That is YOUR nutty idea, and your nutty idea only. It certainly was not the view of the writers of the 14th Amendment, for example Bingham:
“Who does not know that every person born within the limits of the
Republic is, in the language of the Constitution, a natural-born
citizen.” Rep. Bingham, The congressional globe, Volume 61, Part 2. pg.
During the congressional debates of the drafting of the Civil Rights Act of 1866 the following language was discussed:
"That all persons born in the United States and not subject to any foreign power, excluding Indians not taxed, are hereby declared to be citizens of the United States;"
In these debates various Senators and Congressmen observed that United States citizenship was based on being born in the United States and not on the status of the father's citizenship.
Below is an exchange between Senator Cowan and Senator Trumbull on January 30, 1866:
Senator Cowan: I will ask whether it [Civil Rights Act of 1866] will not have the effect of naturalizing children of Chinese and Gypsies born in this Country?
Senator Trumbull: Undoubtedly
Senator Trumbull later stated: "I understand that under naturalization laws children who are born here of parents who have not been naturalized are citizens. That is the law, as I understand it at the present time."
Cong. Globe, 39th Cong., 1st Sess. 498 (January 30, 1866)
On February 1, 1866, Senator Morrill made the following comment:
"As a matter of law, does anyone deny here or anywhere that a native born is a citizen, and a citizen by virtue of his birth alone?" Later the same day he remarked "There has been no time since the foundation of the government when an American Congress could by possibly have enacted such a law, or with propriety have made such a declaration. What is this declaration? All persons born in this country are citizens."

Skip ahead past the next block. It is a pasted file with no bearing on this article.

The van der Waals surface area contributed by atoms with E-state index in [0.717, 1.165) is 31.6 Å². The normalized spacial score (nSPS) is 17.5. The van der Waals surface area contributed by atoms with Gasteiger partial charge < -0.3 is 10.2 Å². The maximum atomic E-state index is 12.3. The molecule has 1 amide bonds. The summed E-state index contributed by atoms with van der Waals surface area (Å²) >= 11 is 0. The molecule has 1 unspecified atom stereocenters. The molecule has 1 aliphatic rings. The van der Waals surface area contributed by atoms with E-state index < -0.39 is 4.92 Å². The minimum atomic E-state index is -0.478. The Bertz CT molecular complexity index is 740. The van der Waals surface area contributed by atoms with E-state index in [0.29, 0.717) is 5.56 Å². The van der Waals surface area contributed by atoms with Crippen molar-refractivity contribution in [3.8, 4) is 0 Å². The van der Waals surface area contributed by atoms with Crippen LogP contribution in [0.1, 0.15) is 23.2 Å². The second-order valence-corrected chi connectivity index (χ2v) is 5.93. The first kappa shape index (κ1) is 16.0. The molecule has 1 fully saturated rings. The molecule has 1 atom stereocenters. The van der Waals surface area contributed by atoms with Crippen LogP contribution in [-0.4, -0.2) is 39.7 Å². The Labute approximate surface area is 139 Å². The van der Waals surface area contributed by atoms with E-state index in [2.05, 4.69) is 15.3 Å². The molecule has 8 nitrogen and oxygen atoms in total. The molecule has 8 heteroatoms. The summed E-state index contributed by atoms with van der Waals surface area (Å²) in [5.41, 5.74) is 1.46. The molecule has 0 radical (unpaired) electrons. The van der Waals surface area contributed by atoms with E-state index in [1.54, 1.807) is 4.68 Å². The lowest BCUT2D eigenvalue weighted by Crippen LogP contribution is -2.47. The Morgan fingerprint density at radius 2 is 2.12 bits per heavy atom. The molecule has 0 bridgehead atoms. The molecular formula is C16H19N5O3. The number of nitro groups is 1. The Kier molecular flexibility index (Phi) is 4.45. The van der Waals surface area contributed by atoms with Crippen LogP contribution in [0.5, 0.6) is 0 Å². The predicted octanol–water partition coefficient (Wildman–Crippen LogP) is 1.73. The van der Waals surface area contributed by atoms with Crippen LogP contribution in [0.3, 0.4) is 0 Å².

Cong. Globe, 39th Cong., 1st Sess. 570 (February 1, 1866)
In President Andrew Johnson's veto of the Civil Rights Act of 1866 he objected on the ground that the Act would make citizens of the United States to Chinese and Gypsies:
"This provision comprehends the Chinese of the Pacific States, Indians subject to taxation, the people called gypsies, as well as the entire race designated as blacks.… Every individual of these races born in the United States is by the bill made a citizen."
As such, members of Congress acknowledged the common law rule that a United States citizen is a person born in the United States when they enacted the Civil Rights Act of 1866.